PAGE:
Girl Scouts of Western New York is proud to announce Laci Sewar of Elba, NY, as a 2022 Gold Award Girl Scout. Laci is a member of Troop 42222.
What Laci said about Girl Scouts
Girl Scouts has brought me some good lessons and fun memories. I have been a Girl Scout for 13 years and that came with a lot of work from me. I learned basic life skills from going to camp in my younger years which was fun and I kind of want to go back. I got some nice memories that I still haven’t forgotten from that place. I live my life by the Girl Scout Promise and Law. I do those things on a daily basis which makes me the type of person I am today. As I got into my older years of Girl Scouting, doing the budgeting badges and things have helped me balance my money with college coming up and work. I may not seem like it, but I do appreciate my mom for pushing me to stay in all these years, so thank you!
Project: Stations of the Cross Program
For my Gold Award project, I renovated the wooden Stations of the Cross located outside of the Elba church next to the school. I obtained new wooden plaques and stained/sanded/sealed them. I also polished up the old brass plaques that would then be put on the wooden plaques.
I created a program for children in grades 3-6 about the Stations of the Cross. The program included a matching game, word searches, a prayer for each station, and a laminated paper with a description of each station. I obtained materials needed to make my project successful from Home Depot and my home from my dad’s shop. The purpose of my project was to strengthen children’s understanding of the Stations of the Cross. My project will allow the teachers of the Faith Formation classes to continue to use my resources to teach their classes.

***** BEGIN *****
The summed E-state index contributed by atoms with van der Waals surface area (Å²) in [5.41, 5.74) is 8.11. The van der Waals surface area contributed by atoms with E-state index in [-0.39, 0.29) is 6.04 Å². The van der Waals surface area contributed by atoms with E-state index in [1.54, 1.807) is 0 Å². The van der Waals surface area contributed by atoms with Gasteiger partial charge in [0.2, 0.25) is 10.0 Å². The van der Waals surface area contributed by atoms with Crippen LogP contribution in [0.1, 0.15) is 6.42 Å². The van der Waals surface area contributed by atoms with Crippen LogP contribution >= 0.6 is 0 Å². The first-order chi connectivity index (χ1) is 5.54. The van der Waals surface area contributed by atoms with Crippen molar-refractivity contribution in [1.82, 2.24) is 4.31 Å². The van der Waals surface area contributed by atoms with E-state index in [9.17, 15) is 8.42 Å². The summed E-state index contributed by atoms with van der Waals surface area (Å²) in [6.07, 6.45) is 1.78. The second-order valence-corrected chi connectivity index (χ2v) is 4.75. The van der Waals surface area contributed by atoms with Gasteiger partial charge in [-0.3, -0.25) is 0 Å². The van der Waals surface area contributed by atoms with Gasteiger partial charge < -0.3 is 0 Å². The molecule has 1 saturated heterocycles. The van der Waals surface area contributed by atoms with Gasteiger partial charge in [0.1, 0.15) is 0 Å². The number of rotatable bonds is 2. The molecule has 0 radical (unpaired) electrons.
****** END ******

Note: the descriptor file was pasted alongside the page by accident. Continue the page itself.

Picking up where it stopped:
About the Girl Scout Gold Award
The Gold Award project is the culmination of all the work a girl puts into “going for the Gold.” A Girl Scout’s project should be something that a girl can be passionate about—in thought, deed, and action that encompasses organizational, leadership, and networking skills. The project should also fulfill a need within a girl’s community (whether local or global) and create change that has the potential to be on-going or sustainable. Approximately 80 hours of community service are involved in the project. Completion of the Gold Award also qualifies the Girl Scout for special scholarship opportunities and she can enlist in the military at a higher starting pay grade.
The Girl Scout Gold Award, the most prestigious award in the world for girls, acknowledges the power behind each recipient’s dedication to not only empowering and bettering herself, but also to making the world a better place for others. These young women are courageous leaders and visionary change makers.
The Gold Award requires a Girl Scout to identify an issue and investigate it to understand what can be done to address the problem. The girl then forms a team to act as a support system, including a project advisor close to the issue who is not a troop leader or family member, while she leads the project. The Girl Scout creates a plan to ensure they know what steps they must tackle while working on the project. The Girl Scout submits a proposal for her project to her local Girl Scout council. After acceptance, the girl begins to work through the steps of their plan utilizing the assistance of her support team where necessary. Lastly, the project is used to educate and inspire others about the cause they are addressing.
For more information on the Gold Award, click here.